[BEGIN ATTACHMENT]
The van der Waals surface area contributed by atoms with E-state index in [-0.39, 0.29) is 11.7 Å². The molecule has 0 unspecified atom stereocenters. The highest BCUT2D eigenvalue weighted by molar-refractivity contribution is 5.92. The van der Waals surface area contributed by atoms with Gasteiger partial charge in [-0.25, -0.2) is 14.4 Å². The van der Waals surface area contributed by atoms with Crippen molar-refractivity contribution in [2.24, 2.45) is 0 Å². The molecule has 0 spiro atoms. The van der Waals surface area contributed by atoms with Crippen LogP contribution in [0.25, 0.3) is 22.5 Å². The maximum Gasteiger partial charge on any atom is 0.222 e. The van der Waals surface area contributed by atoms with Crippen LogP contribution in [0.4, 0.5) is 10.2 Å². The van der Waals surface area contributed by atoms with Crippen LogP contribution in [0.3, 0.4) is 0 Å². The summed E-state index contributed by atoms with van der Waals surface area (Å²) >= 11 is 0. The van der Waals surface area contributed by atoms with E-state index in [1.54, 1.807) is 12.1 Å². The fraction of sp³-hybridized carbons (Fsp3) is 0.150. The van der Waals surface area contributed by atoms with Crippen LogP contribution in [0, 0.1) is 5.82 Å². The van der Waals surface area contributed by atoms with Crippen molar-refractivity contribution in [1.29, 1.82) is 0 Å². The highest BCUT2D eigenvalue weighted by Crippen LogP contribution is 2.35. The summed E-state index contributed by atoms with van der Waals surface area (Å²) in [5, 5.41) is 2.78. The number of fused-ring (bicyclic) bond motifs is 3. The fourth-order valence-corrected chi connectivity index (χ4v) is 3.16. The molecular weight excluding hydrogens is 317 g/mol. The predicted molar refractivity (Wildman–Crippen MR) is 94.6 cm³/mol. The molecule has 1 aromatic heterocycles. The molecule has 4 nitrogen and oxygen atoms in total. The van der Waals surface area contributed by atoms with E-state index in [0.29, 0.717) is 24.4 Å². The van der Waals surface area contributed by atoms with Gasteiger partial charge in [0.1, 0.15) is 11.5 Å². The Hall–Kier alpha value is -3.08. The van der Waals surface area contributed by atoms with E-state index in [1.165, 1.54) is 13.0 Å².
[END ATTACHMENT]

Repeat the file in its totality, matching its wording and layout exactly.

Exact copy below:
The van der Waals surface area contributed by atoms with E-state index in [-0.39, 0.29) is 11.7 Å². The molecule has 0 unspecified atom stereocenters. The highest BCUT2D eigenvalue weighted by molar-refractivity contribution is 5.92. The van der Waals surface area contributed by atoms with Gasteiger partial charge in [-0.25, -0.2) is 14.4 Å². The van der Waals surface area contributed by atoms with Crippen molar-refractivity contribution in [2.24, 2.45) is 0 Å². The molecule has 0 spiro atoms. The van der Waals surface area contributed by atoms with Crippen LogP contribution in [0.25, 0.3) is 22.5 Å². The maximum Gasteiger partial charge on any atom is 0.222 e. The van der Waals surface area contributed by atoms with Crippen LogP contribution in [0.4, 0.5) is 10.2 Å². The van der Waals surface area contributed by atoms with Crippen LogP contribution in [0.3, 0.4) is 0 Å². The summed E-state index contributed by atoms with van der Waals surface area (Å²) >= 11 is 0. The van der Waals surface area contributed by atoms with E-state index in [1.54, 1.807) is 12.1 Å². The fraction of sp³-hybridized carbons (Fsp3) is 0.150. The van der Waals surface area contributed by atoms with Crippen LogP contribution in [0, 0.1) is 5.82 Å². The van der Waals surface area contributed by atoms with Crippen molar-refractivity contribution in [1.29, 1.82) is 0 Å². The highest BCUT2D eigenvalue weighted by Crippen LogP contribution is 2.35. The summed E-state index contributed by atoms with van der Waals surface area (Å²) in [5, 5.41) is 2.78. The number of fused-ring (bicyclic) bond motifs is 3. The fourth-order valence-corrected chi connectivity index (χ4v) is 3.16. The molecular weight excluding hydrogens is 317 g/mol. The predicted molar refractivity (Wildman–Crippen MR) is 94.6 cm³/mol. The molecule has 1 aromatic heterocycles. The molecule has 4 nitrogen and oxygen atoms in total. The van der Waals surface area contributed by atoms with E-state index in [0.29, 0.717) is 24.4 Å². The van der Waals surface area contributed by atoms with Gasteiger partial charge in [0.1, 0.15) is 11.5 Å². The Hall–Kier alpha value is -3.08. The van der Waals surface area contributed by atoms with E-state index in [1.165, 1.54) is 13.0 Å².